Strangely, I've been having lots of those moments lately. Last week-end, it was on the same log with different friends. The sky was hot pink that evening and we drank something rich and heady, tasting of plump, dark berries and a place called Cowichan. Then it was atop an ancient lava flow scanning the Pacific for breaching whales. The taste of elderflower-huckleberry wine lingered as sky and ocean fused.

I'm beginning to wonder if someone is playing a trick on me. I thought it was time to stoke the fire and watch the days shorten into nothingness. If my habitual writer's angst doesn't return soon, I'll have to become a full-time biophiliac--a lover of living systems. It's a term I first heard a couple of weeks ago on CBC when David Suzuki was interviewing several scientists about the instinctive bond between human beings and other living systems.

In a world of disorders, there's a new one to add to the list: nature-deficit disorder. It seems that things like trees and flowers aren't just pretty--they're functional. In fact, one scientist argued they're as important as vitamins. Apparently, heart rates go down nine units when surrounded by nature. Our brains go on vacation. Could that be what's happening to me? Have I been hanging out with nature for too long? I wonder how much one's heart rate goes down when surrounded by ocean and forest for two and a half years. Have I mistaken my inertia for a state of deep relaxation? Is that why I'm having so many "moments" lately?

I've booked a ticket to Vancouver in October to find out. I'll visit friends by gliding on SkyTrains and treading upon pavement. I'll come with the fragrance of fossil-fuel emissions on my garments. Let's see if my heart rate quickens at the sight of a parking lot. Let's see what souvenirs my brain brings back from vacation.

Thank you for reading.

Thursday, September 9, 2010

Staying Sane with Spanish Saffron

The bakery has closed for the season and I am officially unemployed. No more kneading or dish washing. No more coffee or cinnamon buns. Now I can dedicate myself full-time to "being a writer." Yesterday, to celebrate, I made jam. After an hour of preparation, of crushing huckleberries and measuring Certo, I ladled the ruby-red liquid into their jars. Two of them. It seems berries shrink when boiled down. Nevertheless, I held my two perfectly sterilized jars to the light and admired their ruby glow.

I thought of the day I picked those huckleberries in the fields beside what the locals call "Ops" or "The Elephant Cage"--a giant steel apparatus constructed by the Canadian military during the Cold War. No one has been able to tell me for certain what they do there. The odd rental car comes and goes at odd hours, rattling across the cattle guard. But the huckleberries grow well there--"the size of peas!"--my friend Charley--Londoner turned such a lover of huckleberries she can never return--proclaims.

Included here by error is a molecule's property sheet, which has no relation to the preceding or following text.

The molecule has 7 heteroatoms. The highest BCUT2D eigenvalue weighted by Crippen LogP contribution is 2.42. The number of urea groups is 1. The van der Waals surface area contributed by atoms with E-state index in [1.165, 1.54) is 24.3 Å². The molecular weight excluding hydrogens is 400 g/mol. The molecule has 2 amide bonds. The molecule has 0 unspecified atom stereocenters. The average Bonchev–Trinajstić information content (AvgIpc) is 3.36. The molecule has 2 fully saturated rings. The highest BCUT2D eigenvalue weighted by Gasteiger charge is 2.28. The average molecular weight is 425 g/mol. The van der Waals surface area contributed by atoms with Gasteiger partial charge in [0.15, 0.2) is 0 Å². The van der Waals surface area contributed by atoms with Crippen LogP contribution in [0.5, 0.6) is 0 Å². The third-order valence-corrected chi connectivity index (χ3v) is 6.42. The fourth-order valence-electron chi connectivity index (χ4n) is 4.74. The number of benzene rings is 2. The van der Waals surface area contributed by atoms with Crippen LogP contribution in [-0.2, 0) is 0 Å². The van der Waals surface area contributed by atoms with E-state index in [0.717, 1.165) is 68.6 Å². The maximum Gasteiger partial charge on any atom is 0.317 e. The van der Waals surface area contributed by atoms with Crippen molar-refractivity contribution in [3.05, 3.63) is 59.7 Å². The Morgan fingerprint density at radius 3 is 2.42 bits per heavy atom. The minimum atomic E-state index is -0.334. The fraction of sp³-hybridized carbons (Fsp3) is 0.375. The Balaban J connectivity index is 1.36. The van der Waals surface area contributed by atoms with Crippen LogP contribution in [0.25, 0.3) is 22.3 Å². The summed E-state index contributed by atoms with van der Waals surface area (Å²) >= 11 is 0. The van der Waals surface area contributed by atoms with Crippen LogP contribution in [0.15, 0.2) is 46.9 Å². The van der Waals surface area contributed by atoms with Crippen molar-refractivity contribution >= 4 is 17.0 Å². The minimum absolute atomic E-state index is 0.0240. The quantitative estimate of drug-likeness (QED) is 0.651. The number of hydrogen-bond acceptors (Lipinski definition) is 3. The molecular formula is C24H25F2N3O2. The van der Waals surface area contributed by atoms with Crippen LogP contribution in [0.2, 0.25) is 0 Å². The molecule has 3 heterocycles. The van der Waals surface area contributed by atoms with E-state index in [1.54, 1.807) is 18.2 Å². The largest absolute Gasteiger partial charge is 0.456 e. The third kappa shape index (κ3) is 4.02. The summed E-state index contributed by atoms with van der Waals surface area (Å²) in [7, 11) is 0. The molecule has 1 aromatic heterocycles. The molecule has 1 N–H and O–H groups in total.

Since I'm a full-time writer again, I'm trying to reacquaint myself with living in poverty. It's not easy. I failed on my last foray into town--unable to resist the organic baby spinach and a half-pint of dark-chocolate raspberry Haagen Dazs. My mother once made the mistake of telling me to skimp on anything else but food. She never could have foreseen my addiction to foodstuffs. Maybe I don't have refrigeration, running water, or a flush toilet--but I have cold-pressed extra-virgin olive oil and Spanish saffron. Some may call this off-the-grid chic. Some may call it gluttonous.

Perhaps that's why when applying for writer's grants and fellowships this week, I've been grossly underestimating my subsistence costs. How can I be held accountable to the Canadian public for my love of sparkling mineral water (Italian)? But after reading several applications that use phrases such as "this criterion considers the achievability of the project" and "merit-based, independent adjudication is the primary method of evaluation," I was reaching for the San Pellegrino.

When I read that applicants must allow authorized assessors "reasonable access to view the applicants' facilities, work, program, or project funded," I began to laugh. I imagined one of the assessors in my cedar-log cabin, viewing the shelves lined with gourmet foodstuffs, and then glancing towards the Nabob coffee tins holding up the bookshelf. I realized my mother was right. Maybe the Spanish saffron is actually saving me from losing it. In a world where writers must essentially beg the government for money, one woman's gluttony may be another's self-preservation. I can live without a new pair of shoes, or a car manufactured after 1990, but please don't take away my oak-aged balsamic.

Thank you for reading.